Friday, May 11, 2012

A mighty night

Goodwood actually turned out to be one of three meetings abandoned yesterday: Kelso's evening card was called off around midday.  Chester went ahead in atrocious conditions, but we didn't have to face quite such tough going at Yarmouth, where the ground-staff had clearly done an excellent job.  The horses did find it extremely hard work as the ground was clearly very gluey, but it was in great nick on the surface and it wouldn't have been too great a stretch of the imagination to call it 'good jumping ground'.  Batgirl (pictured with Tom McLauglin at the start) probably didn't mind the conditions, but under the circumstances she found the mile rather farther than she'd like to have been going.  Seven furlongs is probably her best trip, although she can run well at a mile; but yesterday's races all seemed as if they were a lot longer than they actually were (witness our race being run in the supposedly good time of 1:49.72, which was 12.72 seconds slower than standard) so, after looking as if she could win two furlongs from home, she got very tired in the final furlong, fading to finish a well-beaten third. Still not disgraced, but.

So that was good enough - even if my personal highlight of the evening came in the previous race, which turned out to be the first race in mainland Britain of which I have bred the winner.  This came courtesy of a terrific display by young Dream Walker, having only the fourth start of his life and the first since last August.  He still looked something of a baby, and one is entitled to think that he is going to improve further for more distance as well as more time - but he fair dinkum bolted up under Paddy Mathers by six lengths.  At 25/1 to boot.

I sold him - or rather Chris Murray and Nicky Howarth of Whitwell Bloodstock sold him on my behalf - as a yearling at Doncaster in October 2010 and yesterday was the first time I had seen him in the flesh (as opposed to on TV) since that day.  He's still recognisably the same horse, but it is clear that his trainer Ian McInnes is doing a really good job in ensuring that he develops along just the lines one would wish.  He's still got the little cheeky baby-face which Minnie's Mystery seems to give to her stock, but he's in the process of becoming a fairly imposing little horse, which is just how Minnie's herself developed as she matured in her younger days.
It was pure chance (ie that we had a runner) that I happened to be there when he won, and this was very fortunate as well as fortuitous.  Let's hope that he can progress from here (and one is entitled to believe that he should) but whatever the future holds for him, he's already brought plenty of joy.  I was so pleased to be there not only to see him, but also to salute Ian McInnes on his success.  He didn't pay a lot of money for him, and as we know buying an inexpensive yearling and turning him or her into a winner is easier said than done - it's hard enough doing so with an expensive horse, never mind with one which the major players have passed over.

Minnie's Mystery has thus now won with her first two foals, who are the only two to have raced.  Her four-year-old Grey Panel (by Largesse) has won this season in Jersey for Tony Le Brocq (thanks to whose kindness I own the mare) while Dream Walker (by Gold Away) has now won too.  We have her two-year-old Roy Rocket here (by Layman, broken but currently doing nothing) while Dream Walker's yearling full-sister is still at her birthplace, Haras de la Cauviniere in Normandy.  The mare now has a foal by the stud's resident stallion Le Havre, born a handful of weeks ago, and she has recently been tested in foal to Youmzain.  So the dreams, recently fuelled by her two oldest foals, can continue!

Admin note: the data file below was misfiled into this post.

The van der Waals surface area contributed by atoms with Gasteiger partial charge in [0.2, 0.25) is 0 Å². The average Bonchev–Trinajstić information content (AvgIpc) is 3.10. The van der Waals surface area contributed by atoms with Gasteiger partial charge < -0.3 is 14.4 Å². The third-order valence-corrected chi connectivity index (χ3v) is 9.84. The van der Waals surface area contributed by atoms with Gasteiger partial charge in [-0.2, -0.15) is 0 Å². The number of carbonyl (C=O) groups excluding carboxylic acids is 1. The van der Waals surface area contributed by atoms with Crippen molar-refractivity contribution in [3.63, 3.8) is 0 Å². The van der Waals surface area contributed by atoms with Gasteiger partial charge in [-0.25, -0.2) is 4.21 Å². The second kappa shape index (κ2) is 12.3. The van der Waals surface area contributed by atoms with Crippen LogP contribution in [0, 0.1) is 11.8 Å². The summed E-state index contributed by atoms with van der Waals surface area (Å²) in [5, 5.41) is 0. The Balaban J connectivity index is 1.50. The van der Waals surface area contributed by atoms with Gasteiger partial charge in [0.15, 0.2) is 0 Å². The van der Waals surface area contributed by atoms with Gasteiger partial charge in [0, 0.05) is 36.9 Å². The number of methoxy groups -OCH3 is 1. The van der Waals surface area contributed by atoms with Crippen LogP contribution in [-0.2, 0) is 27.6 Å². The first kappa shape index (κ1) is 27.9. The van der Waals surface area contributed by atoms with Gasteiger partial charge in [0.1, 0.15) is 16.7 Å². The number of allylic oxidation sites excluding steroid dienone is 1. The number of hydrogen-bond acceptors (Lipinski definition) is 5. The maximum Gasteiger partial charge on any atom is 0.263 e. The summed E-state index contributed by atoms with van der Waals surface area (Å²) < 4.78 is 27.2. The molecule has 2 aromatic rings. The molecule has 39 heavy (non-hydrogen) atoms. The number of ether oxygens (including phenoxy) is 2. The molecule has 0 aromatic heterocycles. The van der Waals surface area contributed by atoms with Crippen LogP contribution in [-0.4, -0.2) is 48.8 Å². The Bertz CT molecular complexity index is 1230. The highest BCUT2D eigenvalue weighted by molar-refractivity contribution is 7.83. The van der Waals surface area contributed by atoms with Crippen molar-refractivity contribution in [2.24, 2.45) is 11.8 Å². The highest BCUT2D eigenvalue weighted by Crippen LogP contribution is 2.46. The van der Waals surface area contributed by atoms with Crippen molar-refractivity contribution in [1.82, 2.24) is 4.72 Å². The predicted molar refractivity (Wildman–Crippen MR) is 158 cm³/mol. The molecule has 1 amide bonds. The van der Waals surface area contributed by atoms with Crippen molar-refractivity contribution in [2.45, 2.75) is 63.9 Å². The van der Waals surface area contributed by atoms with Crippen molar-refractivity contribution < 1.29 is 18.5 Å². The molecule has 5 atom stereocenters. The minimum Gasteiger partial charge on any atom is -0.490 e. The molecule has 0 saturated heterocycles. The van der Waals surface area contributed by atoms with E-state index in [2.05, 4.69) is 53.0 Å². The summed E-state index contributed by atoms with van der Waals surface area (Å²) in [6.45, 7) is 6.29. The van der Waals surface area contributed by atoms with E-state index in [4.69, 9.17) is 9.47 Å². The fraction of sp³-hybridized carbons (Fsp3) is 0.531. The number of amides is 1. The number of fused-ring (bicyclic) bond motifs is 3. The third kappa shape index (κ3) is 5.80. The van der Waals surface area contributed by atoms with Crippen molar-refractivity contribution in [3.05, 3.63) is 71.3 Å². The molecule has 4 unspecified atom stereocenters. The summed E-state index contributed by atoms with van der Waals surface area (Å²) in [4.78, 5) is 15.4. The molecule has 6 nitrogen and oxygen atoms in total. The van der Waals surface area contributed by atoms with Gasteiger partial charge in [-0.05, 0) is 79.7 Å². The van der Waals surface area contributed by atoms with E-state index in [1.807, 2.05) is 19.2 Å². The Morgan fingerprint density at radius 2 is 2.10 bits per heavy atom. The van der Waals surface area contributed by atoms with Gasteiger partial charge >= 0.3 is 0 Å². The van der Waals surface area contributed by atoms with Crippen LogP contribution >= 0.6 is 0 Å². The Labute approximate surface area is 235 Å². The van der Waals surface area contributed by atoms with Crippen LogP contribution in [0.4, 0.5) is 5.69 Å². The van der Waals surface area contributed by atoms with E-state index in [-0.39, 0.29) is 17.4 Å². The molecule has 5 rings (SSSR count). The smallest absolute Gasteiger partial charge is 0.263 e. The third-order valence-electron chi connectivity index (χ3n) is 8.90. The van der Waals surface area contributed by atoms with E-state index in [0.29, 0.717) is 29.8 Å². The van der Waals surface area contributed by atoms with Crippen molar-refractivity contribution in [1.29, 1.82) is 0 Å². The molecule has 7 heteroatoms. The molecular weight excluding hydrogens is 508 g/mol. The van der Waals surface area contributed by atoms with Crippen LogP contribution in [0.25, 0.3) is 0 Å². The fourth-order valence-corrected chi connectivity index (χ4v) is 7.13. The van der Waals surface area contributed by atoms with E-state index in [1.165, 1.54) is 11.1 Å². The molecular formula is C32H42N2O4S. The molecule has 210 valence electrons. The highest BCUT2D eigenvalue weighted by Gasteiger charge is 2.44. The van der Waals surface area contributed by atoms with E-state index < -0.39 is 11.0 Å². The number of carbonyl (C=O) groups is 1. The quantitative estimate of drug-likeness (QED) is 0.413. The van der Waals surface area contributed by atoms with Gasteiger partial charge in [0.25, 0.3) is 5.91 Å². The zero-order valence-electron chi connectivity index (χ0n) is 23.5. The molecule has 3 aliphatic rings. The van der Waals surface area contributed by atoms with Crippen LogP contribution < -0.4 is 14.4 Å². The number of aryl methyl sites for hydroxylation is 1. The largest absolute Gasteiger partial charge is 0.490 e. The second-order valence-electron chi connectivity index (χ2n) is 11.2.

Minnie's Mystery wasn't the only star broodmare to breed a winner on Yarmouth's card last night.  In fact - and I hate to say this - she can't be rated the most distinguished to do so: that honour falls to the mighty Magnificient Style, one-time Musidora Stakes winner who has so far bred six stakes winners including the Group One winners Nathaniel and Playful Act, the Sun Chariot Stakes winner Echoes In Eternity, the Yorkshire Cup winner Percussionist and the dual US Grade Three winner Changing Skies.  One can hope that her latest winner Great Heavens, a full-sister to Nathaniel, might soon follow suit, judging by her effortless win in the opening maiden race last night under Robert Havlin (pictured).

Other broodmares to produce a winner at Yarmouth last night also included the mighty Celestial Choir, a magnificent racemare in her racing days, when Les Eyre trained her.  I remember her best for winning the Grade Two Dipper Novice Chase at Newcastle, but I've looked up her record and see that she won 12 from 78 on the Flat, 3 from 10 over hurdles and 4 from 13 over fences.  That's 19 (plus 22 minor places) from 101 all told, and records don't come much better than that.  Not even the super-tough Minnie's Mystery could compile quite that record!  Anyway, it would be impossible for such a mare to be unable to breed winners, so I was particularly pleased to watch her High Chaparral four-year-old Cairanne salute the judge last night under Stuart Williams' good apprentice Ryan Powell - and doubly so because the filly (pictured after the race) is trained by Tommy and Hayley Keddy, two of racing's nicest people.

We'll end with tonight's 'Strange but (almost) true'.  Was the admirable Brown Panther really racing in my colours in the Ormonde Stakes at Chester this afternoon?  Looked very much like that.

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